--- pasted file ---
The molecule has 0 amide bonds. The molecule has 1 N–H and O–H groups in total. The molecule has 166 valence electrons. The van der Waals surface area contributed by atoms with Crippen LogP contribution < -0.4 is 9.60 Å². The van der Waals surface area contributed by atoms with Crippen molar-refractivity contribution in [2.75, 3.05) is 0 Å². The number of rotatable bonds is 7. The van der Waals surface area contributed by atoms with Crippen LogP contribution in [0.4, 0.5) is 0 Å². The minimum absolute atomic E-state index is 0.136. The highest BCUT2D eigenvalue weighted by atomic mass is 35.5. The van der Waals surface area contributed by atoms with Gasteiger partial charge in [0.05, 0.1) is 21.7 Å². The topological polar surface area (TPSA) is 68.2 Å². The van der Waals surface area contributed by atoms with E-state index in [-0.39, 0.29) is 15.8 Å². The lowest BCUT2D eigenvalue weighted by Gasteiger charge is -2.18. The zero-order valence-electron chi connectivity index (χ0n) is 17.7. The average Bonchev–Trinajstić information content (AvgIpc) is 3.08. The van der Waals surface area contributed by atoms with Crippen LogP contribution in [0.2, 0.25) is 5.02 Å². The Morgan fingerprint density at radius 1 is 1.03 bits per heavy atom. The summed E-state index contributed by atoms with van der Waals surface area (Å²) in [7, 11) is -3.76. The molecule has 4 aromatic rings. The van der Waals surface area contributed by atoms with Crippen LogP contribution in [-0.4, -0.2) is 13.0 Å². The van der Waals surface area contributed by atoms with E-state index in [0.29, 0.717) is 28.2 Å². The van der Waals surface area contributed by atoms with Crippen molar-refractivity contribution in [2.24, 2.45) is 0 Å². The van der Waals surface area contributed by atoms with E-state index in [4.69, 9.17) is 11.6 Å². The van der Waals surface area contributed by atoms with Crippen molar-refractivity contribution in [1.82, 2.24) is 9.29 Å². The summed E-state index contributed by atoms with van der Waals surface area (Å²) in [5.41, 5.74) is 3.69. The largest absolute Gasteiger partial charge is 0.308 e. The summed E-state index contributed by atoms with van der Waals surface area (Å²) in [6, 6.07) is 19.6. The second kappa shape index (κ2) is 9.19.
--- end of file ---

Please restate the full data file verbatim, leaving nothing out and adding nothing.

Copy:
The molecule has 0 amide bonds. The molecule has 1 N–H and O–H groups in total. The molecule has 166 valence electrons. The van der Waals surface area contributed by atoms with Crippen LogP contribution < -0.4 is 9.60 Å². The van der Waals surface area contributed by atoms with Crippen molar-refractivity contribution in [2.75, 3.05) is 0 Å². The number of rotatable bonds is 7. The van der Waals surface area contributed by atoms with Crippen LogP contribution in [0.4, 0.5) is 0 Å². The minimum absolute atomic E-state index is 0.136. The highest BCUT2D eigenvalue weighted by atomic mass is 35.5. The van der Waals surface area contributed by atoms with Gasteiger partial charge in [0.05, 0.1) is 21.7 Å². The topological polar surface area (TPSA) is 68.2 Å². The van der Waals surface area contributed by atoms with E-state index in [-0.39, 0.29) is 15.8 Å². The lowest BCUT2D eigenvalue weighted by Gasteiger charge is -2.18. The zero-order valence-electron chi connectivity index (χ0n) is 17.7. The average Bonchev–Trinajstić information content (AvgIpc) is 3.08. The van der Waals surface area contributed by atoms with Crippen LogP contribution in [0.2, 0.25) is 5.02 Å². The Morgan fingerprint density at radius 1 is 1.03 bits per heavy atom. The summed E-state index contributed by atoms with van der Waals surface area (Å²) in [7, 11) is -3.76. The molecule has 4 aromatic rings. The van der Waals surface area contributed by atoms with Crippen LogP contribution in [-0.4, -0.2) is 13.0 Å². The van der Waals surface area contributed by atoms with E-state index in [0.29, 0.717) is 28.2 Å². The van der Waals surface area contributed by atoms with Crippen molar-refractivity contribution in [2.24, 2.45) is 0 Å². The van der Waals surface area contributed by atoms with E-state index in [4.69, 9.17) is 11.6 Å². The van der Waals surface area contributed by atoms with Crippen molar-refractivity contribution in [1.82, 2.24) is 9.29 Å². The summed E-state index contributed by atoms with van der Waals surface area (Å²) in [5.41, 5.74) is 3.69. The largest absolute Gasteiger partial charge is 0.308 e. The summed E-state index contributed by atoms with van der Waals surface area (Å²) in [6, 6.07) is 19.6. The second kappa shape index (κ2) is 9.19.